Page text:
In addition, another factor differentiating generative AI is severability. If copyright laws begin to include generative AI models as potential copyright violators, how will organizations ‘sever’ the infringing parts of an AI model from the rest? Effectively, the training data has already been processed, so removing infringing parts of a model’s training data would only prevent future violations but not change the existing model itself. If organizations are required to retrain models, costs would soar as estimates peg the training cost of OpenAI’s older GPT-3 at $4.6 million. Furthermore, the entities that bear these costs would typically be the ones who develop AI in public view and not teams operating in the shadows. Still, whether a model is developed in compliance with copyright law or not, once it is released, it is difficult to contain.
The copyright question is one of many in the generative AI space but serves to illustrate a point: many legal frameworks, both common law and civil, may not have the conceptual frameworks in place to categorize generative AI systems. As a result of gaps in conceptualization, regulators may end up trying to fit a square peg in a round hole. Researchers Natali Helberger and Nicholas Diakopoulos noted that “it is the user who determines whether the system falls into the low or high-risk category” when it comes to generative AI systems rather than the system itself being categorized as such. Hacket et al. reiterated this, noting that with the exception of non-discrimination provisions, regulations for large generative AI systems “should generally focus on deployed applications, not the pre-trained model.”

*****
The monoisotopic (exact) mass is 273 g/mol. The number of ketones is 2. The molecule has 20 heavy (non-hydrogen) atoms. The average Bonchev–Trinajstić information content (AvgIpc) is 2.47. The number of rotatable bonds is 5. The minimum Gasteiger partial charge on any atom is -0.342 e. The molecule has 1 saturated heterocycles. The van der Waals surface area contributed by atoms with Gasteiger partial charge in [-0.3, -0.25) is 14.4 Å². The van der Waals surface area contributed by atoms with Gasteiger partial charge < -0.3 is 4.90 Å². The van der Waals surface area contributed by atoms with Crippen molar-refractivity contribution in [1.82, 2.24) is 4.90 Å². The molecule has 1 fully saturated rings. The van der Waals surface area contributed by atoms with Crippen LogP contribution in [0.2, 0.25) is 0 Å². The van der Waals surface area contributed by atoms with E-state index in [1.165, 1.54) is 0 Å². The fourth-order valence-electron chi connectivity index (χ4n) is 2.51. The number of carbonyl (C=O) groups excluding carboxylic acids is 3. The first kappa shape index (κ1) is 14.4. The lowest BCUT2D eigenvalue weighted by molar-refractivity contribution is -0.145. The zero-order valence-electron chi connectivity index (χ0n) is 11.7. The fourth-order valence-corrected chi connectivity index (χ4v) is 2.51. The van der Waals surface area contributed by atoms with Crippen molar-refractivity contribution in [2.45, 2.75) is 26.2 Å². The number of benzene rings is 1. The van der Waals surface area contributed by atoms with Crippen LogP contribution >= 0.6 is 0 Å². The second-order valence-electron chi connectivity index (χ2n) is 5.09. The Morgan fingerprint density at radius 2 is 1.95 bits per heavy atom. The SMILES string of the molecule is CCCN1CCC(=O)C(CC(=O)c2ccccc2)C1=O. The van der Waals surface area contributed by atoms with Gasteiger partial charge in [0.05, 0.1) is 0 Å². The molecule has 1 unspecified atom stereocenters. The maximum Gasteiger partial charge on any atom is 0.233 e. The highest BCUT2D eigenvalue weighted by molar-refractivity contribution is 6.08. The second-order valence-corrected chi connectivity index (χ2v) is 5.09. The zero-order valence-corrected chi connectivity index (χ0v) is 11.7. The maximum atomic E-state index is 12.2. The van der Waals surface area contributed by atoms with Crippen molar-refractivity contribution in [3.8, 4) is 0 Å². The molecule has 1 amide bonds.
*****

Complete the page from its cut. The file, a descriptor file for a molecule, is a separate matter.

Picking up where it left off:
Fundamentally by looking at the nature of the technology in question, its implementation, use, and effects, one might come away with a different view than if you simply categorized a piece of technology under a wide umbrella. While generative systems and decision-making systems both fall broadly within the umbrella of ‘AI’, a deeper analysis of how these systems are built and how they are used will lead to different conclusions regarding what role they play in society. Although the industry’s rush to produce bigger models may result in harm, regulators’ rush to regulate may result in gaps and loopholes. Categories are important and misconceptualizing them may lead to a misapplication of legal frameworks.
Hassan Patel is a lawyer by training with a background in science, business, technology, and government. He is the Director of Global AI Compliance Engineering at Fairly AI, an AI governance platform. He also sits on the Expert Drafting Team to develop the 2nd Edition of CAN/DGSI 101 Ethical design and use of automated decision systems for the Canadian Digital Governance Council.